Members of the public shouldn’t post photos of suspected criminals on social media or the Internet.
This was the message from the police following an incident in which snapshots of CCTV footage of a
suspected car thief was distributed on social media.
“The continued reckless publishing of photographs of arrested suspects and/or wanted persons,
especially on social media can have severe consequences,” said police spokesman Captain Daniel
Mavimbela referred to a recent case in which a man was acquitted by the courts after arguing that
his conviction was based on a prejudicial identity parade since his pictures were all over social media
before the parade.
“Therefore, not only does this practice jeopardise investigation of cases, people could also end up in
prison, or with criminal records, wittingly or unwittingly,” said Mavimbela.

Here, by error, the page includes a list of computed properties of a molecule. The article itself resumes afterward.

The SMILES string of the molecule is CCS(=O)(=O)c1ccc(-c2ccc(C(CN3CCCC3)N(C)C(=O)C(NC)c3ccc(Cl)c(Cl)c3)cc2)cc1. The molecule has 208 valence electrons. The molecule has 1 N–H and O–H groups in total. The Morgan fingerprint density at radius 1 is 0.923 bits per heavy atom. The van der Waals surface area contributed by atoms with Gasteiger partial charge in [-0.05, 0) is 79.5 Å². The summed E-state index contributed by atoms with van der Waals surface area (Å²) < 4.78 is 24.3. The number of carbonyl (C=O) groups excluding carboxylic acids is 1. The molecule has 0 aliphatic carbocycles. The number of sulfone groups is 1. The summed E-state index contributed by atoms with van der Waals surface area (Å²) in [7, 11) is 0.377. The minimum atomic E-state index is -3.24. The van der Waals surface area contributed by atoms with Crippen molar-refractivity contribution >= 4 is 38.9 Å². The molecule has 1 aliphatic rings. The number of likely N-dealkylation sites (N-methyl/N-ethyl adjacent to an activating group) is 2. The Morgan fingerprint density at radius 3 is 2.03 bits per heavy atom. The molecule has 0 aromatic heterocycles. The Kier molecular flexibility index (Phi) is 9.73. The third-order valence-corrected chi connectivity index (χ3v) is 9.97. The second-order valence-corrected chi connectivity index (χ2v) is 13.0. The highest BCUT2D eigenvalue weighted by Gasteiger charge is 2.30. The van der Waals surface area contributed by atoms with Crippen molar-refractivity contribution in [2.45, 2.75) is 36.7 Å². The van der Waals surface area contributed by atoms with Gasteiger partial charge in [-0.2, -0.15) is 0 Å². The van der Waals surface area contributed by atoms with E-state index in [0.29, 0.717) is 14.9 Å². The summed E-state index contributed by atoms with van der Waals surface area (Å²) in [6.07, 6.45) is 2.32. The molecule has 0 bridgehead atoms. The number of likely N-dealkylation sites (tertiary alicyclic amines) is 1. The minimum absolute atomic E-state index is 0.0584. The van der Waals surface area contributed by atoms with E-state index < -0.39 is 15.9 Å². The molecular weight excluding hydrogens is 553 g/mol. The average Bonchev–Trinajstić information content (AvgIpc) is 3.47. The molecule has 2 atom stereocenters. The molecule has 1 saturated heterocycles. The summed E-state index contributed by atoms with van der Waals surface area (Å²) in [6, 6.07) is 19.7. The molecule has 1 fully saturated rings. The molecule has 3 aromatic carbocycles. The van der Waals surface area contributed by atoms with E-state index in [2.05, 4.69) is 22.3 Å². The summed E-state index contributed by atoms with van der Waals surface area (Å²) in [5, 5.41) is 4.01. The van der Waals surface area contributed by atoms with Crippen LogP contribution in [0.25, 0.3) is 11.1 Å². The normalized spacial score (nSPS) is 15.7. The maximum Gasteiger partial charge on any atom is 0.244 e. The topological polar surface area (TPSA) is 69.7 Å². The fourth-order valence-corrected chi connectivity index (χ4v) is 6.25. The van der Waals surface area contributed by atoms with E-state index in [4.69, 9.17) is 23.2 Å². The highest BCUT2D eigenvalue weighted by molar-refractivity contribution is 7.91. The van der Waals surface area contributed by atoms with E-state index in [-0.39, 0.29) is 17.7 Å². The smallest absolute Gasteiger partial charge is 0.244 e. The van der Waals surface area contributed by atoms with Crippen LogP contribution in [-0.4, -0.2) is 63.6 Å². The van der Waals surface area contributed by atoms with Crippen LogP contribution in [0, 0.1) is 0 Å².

In the latest incident, a resident from the east of Pretoria shared snapshots on social media
platforms about a suspect who allegedly stole the resident’s laptop from his car. The suspect
allegedly works for a crime syndicate.
The resident warned shoppers to be careful when leaving their vehicles at shopping centres.
“This syndicate travels between centres and remote jams vehicles.”
“He followed me into the shop after remote jamming my vehicle. Then he turned around to take my
laptop and other valuable items from my car.”
Pretoria East Rekord